Vietnamese southern expansion or colonial diaspora under the Nguyen family can be described as a frontier movement, originating because of political and military unrest and conflicts at home; and expanding through military conquests, treaties, and “most difficult to document, colonization by transfrontiersmen.” 
In 1524, when the Le emperors were usurped by the Mac family, the Trinh family and Nguyen family both professed their loyalty to and attempted to restore the Le emperors. However, after the restoration of Le in 1592, the Trinh family gradually acquired all the important posts at the Le court so that the Le emperors were reduced to being “nominal” rulers.  Meanwhile, the Nguyen family saw the Trinh as usurpers and decided to officially break with the Trinh in 1600 and return to Thuan Hoa (modern Hue), where years earlier they were emplaced by the Trinh to establish control over the southernmost frontiers. Between 1627 and 1672, the Nguyen lords were able to defend Trinh’s expeditions, as well as defending Cham’s reacquisition of its former territories. By 1672, Trinh lords, whose militarily failures to defeat the Nguyen left them weakened, agreed to a division of the two states at the boundary of the Linh River. This resulted in a relatively stable coexistence of “two Dai Viets” for a little more than one hundred years.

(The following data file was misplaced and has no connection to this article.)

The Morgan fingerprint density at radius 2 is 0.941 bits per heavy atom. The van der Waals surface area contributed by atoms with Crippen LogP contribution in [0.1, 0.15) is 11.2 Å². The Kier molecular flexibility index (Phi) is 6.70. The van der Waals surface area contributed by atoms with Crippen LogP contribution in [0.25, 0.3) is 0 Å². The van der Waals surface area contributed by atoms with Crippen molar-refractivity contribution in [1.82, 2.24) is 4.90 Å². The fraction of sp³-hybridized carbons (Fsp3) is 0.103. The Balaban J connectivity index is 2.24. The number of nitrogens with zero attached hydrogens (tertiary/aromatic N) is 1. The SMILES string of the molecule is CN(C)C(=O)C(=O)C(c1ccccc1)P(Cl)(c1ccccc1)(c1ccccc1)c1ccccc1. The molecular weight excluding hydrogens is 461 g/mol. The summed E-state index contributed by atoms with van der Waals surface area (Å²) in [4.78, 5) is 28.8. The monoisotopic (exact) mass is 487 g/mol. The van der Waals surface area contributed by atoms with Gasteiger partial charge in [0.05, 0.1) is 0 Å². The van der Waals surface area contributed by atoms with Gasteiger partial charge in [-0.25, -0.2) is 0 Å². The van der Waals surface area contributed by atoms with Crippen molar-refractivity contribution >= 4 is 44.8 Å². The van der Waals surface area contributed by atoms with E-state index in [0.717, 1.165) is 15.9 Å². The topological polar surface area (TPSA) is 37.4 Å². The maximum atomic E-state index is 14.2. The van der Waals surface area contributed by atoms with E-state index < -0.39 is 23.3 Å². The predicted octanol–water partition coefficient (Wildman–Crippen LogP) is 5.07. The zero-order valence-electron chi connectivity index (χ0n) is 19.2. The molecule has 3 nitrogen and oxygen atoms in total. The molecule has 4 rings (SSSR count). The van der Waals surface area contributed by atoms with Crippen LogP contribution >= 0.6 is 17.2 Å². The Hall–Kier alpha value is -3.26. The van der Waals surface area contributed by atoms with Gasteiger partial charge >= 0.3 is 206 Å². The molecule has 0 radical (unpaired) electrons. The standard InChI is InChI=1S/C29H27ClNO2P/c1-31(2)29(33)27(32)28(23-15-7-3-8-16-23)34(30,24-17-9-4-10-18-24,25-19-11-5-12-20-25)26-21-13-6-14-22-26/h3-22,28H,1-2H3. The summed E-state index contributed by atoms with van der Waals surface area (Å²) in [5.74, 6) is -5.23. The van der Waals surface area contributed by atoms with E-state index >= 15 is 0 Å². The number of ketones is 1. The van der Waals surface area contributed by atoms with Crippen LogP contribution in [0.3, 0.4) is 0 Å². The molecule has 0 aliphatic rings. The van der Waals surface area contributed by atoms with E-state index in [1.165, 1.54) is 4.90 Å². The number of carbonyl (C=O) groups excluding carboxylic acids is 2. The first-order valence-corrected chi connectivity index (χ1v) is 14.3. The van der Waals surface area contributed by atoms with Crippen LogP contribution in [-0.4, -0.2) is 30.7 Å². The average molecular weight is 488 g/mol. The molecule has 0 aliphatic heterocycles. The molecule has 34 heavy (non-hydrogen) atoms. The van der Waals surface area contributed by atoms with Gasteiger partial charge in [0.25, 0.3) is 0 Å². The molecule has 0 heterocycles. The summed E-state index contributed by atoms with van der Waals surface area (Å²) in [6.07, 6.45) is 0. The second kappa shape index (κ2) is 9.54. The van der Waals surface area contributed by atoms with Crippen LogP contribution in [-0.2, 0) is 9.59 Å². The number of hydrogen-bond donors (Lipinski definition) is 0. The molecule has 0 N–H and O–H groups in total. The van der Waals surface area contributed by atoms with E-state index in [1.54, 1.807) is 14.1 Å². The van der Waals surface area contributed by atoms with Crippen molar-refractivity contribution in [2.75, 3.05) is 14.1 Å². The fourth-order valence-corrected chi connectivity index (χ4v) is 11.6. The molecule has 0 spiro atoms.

The Nguyen, despite having a smaller population with a smaller number of trained officials, accordingly adjusted their organizational structure and localized themselves to their new geographical terrains and frontier influences, including redeveloping trading centers, absorbing local populations, and interacting with foreign merchants.
For example, in the former Cham territories, one of the key characteristics of the Nguyen administration was the use of Chams and of lower-class Vietnamese. It also redeveloped the commercially oriented society center in Hoi An, which had been pioneered by the local Cham population who still constituted a key component in the labor and basic patterns of the region’s trading center after the Vietnamese takeover.  Unlike the traditional northern economy, the Nguyen’s economy had a “fundamental basis in foreign trade.”  This attracted Vietnamese immigrants, as well as Chinese refugees who fled from the Manchu dynasty, arriving at various times in present day areas of Hue after 1636, further transforming the Hoi An region “into its now recognizably Vietnamese form.”  Moreover, from its contacts with foreign merchants, the Nguyen state was able to arm itself with modern weapons provided by Portuguese merchants, which assisted them to defend the Trinh expeditions as well as to continue the expansion of its control farther south.
As noted by recent works in Vietnamese historiography, in the Nguyen, we see a new version of being Vietnamese. Although these works tend to describe the Nguyen as breaking or escaping from the past and from the ancestors in order to create ways of being Vietnamese,  it is probably more accurate to say that the Nguyen was not rigid in conforming with the traditional culture in the north, which led to a more open, multiethnic society with emphasis on foreign trade.